Nathan Lawr and the Minotaurs
A Sea of Tiny Lights
After years of striving, Nathan Lawr has matured into a great songwriter, retaining a knack for hooks with his best band of Minotaurs while penning his most substantive lyrics to date. On previous efforts, Lawr has been content to play the adorably clever romance writer, charming his muses with edgy earnestness. That underlying sharpness surfaces more on A Sea of Tiny Lights, as Lawr’s personal reflections have taken on a worldlier tone and he muddies up the trails leading to his infectious choruses. The standout track is "Footsteps,” which employs a compelling groove and an abstracted blues vocal structure in exploring a harrowing narrative inspired by the ordeal of Canadian peace activist James Loney, who was captured in 2005 and held hostage in Iraq for over a year. Lawr is a gifted storyteller, able to articulate notions about this era’s climate of aggression without clumsy blanket statements, zeroing in on nuanced interpersonal experiences instead. Long straddling a realm between pop and folk shared by the likes of Rufus Wainwright and Ron Sexsmith, Lawr’s Minotaurs keep things like "The Glass” and "If You Don’t Believe Me” bubbling with sophisticated rock dynamics, adding even more depth to this gorgeous collection of songs.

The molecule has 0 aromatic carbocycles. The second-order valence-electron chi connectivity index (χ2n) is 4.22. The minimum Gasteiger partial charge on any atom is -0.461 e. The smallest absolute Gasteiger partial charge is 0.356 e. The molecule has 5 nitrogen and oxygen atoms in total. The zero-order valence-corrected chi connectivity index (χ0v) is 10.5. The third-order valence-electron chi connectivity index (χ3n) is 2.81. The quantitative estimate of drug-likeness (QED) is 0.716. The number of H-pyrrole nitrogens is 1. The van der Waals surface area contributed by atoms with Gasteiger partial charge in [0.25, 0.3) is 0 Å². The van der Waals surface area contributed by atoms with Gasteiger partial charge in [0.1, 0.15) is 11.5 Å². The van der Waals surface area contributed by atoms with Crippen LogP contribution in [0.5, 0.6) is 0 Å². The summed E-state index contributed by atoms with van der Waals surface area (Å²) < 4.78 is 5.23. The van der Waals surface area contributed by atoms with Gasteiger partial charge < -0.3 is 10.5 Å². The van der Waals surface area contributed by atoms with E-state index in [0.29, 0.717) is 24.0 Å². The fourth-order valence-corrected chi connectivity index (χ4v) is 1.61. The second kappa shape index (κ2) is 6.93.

You’ve shifted focus with these songs. Why?
I think they’re from the same body of work but I wanted to write songs based on more than my own emotions and relationships. It’s maybe mainly because I’m in a good relationship; I don’t really feel the need to write about it so much! But yeah, the songs are more coherent in my mind.
This seems like a real band.
Even after the recording we’ve managed to stay together and it’s one of the best little units I’ve had. The record reflects that, even though we didn’t have a "let’s be a band” attitude at all. We didn’t rehearse very much but they’d some familiarity playing together before, which helped.
Why did Jim Loney’s situation resonate with you?
He has this commitment to attempting to understand the other person. For me, this lack of desire to understand the other side is why these conflicts start, and the story of one guy going through what he went through totally summed up the whole fucking thing. I actually got a random email from him and he said he thought the song was cool and that I should send him a CD.
(Saved by Vinyl)
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